When I was young, I drove with some family friends north from Manila to see the mountain retreat of Baguio. During the drive I noticed three small tornadoes swirling across the vast paddy fields. They were apparently too harmless to do any major damage, and a common occurrence in those parts. Yet I remember being completely enamored. To me, that trio of funnels was magnificent.
This was the Philippines of my childhood: a verdant land full of epic surprises. It’s where my grandfather took me on a wooden boat down the river to see monkeys swinging from tree to tree along the banks, and where the tides slurped the sea so far out, I could walk a quarter of a mile from shore harvesting sea urchins and shelled mollusks from tide pools.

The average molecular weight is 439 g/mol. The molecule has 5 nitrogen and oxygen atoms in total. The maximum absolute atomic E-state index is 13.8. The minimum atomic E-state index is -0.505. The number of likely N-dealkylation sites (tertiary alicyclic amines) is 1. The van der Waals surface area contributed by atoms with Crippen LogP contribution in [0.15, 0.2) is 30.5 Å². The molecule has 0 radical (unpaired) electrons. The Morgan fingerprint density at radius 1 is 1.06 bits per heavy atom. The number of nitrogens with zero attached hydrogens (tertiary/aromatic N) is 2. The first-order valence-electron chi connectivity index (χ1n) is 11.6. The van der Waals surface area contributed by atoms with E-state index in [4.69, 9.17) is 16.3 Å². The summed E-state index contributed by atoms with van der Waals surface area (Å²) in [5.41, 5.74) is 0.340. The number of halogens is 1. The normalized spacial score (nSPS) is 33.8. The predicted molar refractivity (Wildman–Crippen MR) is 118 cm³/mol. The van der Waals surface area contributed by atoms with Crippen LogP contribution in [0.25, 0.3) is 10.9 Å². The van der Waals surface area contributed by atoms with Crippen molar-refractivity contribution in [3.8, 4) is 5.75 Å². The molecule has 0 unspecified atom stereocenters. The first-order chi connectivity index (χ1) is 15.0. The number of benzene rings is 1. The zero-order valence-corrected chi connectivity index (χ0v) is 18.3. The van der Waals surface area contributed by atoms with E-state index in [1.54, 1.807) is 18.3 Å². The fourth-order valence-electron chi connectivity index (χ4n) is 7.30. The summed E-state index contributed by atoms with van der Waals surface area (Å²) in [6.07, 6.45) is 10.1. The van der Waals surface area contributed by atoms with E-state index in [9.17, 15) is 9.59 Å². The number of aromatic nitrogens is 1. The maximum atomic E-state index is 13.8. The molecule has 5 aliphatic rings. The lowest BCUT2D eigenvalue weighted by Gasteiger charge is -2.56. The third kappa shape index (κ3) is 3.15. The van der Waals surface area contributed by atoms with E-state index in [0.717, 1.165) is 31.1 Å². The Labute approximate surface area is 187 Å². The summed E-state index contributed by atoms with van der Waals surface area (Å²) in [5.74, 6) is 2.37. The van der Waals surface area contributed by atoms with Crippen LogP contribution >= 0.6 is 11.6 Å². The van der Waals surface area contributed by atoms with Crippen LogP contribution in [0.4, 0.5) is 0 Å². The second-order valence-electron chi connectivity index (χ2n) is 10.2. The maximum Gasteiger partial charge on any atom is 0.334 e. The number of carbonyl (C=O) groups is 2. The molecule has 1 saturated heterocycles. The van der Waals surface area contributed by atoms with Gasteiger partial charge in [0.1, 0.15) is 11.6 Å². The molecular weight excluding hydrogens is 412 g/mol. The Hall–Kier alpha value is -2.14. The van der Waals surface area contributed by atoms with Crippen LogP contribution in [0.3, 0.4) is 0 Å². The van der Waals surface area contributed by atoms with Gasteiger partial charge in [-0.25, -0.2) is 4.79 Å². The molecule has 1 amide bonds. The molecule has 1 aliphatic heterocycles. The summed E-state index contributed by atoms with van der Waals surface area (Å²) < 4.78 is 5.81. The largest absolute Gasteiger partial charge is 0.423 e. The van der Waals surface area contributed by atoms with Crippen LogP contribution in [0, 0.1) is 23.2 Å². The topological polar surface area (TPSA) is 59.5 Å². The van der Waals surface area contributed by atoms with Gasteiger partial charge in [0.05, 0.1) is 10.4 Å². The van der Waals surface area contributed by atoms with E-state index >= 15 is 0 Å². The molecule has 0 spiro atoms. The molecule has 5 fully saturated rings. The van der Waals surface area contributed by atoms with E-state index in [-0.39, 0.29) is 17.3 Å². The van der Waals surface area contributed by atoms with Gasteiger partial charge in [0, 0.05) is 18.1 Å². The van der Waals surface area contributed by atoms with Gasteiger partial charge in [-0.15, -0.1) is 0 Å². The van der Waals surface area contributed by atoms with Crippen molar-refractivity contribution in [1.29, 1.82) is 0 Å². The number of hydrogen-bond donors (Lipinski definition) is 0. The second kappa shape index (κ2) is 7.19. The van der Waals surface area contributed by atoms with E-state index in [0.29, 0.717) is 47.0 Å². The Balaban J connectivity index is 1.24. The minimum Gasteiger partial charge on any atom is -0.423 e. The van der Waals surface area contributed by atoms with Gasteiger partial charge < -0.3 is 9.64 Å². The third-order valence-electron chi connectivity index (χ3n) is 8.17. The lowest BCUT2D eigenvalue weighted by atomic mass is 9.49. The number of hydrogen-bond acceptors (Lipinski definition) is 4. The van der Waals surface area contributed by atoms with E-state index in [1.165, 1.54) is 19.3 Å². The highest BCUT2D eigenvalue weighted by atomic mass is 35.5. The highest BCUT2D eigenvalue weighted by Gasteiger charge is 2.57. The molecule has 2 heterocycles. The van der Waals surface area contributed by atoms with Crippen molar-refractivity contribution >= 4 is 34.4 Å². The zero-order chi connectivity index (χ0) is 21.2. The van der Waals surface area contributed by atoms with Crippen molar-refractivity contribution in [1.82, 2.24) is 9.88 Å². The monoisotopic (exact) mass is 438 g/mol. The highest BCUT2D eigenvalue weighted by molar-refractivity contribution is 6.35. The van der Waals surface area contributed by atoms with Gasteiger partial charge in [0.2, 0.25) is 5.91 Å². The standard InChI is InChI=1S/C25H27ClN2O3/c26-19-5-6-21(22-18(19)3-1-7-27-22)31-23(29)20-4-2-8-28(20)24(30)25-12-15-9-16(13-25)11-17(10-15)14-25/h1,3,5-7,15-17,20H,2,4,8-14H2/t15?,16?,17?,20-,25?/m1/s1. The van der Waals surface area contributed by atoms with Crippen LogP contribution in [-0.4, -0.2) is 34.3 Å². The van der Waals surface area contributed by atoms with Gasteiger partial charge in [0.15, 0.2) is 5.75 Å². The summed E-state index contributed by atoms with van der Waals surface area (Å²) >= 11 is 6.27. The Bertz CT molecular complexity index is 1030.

Yet there’s still so much more. Travelers can be forgiven for worrying about the government’s brutal crackdown on drugs, and the occasional militant skirmishes in remote areas. But keep in mind the archipelago is huge: more than 7,000 islands, and more than 100 million people. You’ll have no cause for worry if you travel smartly.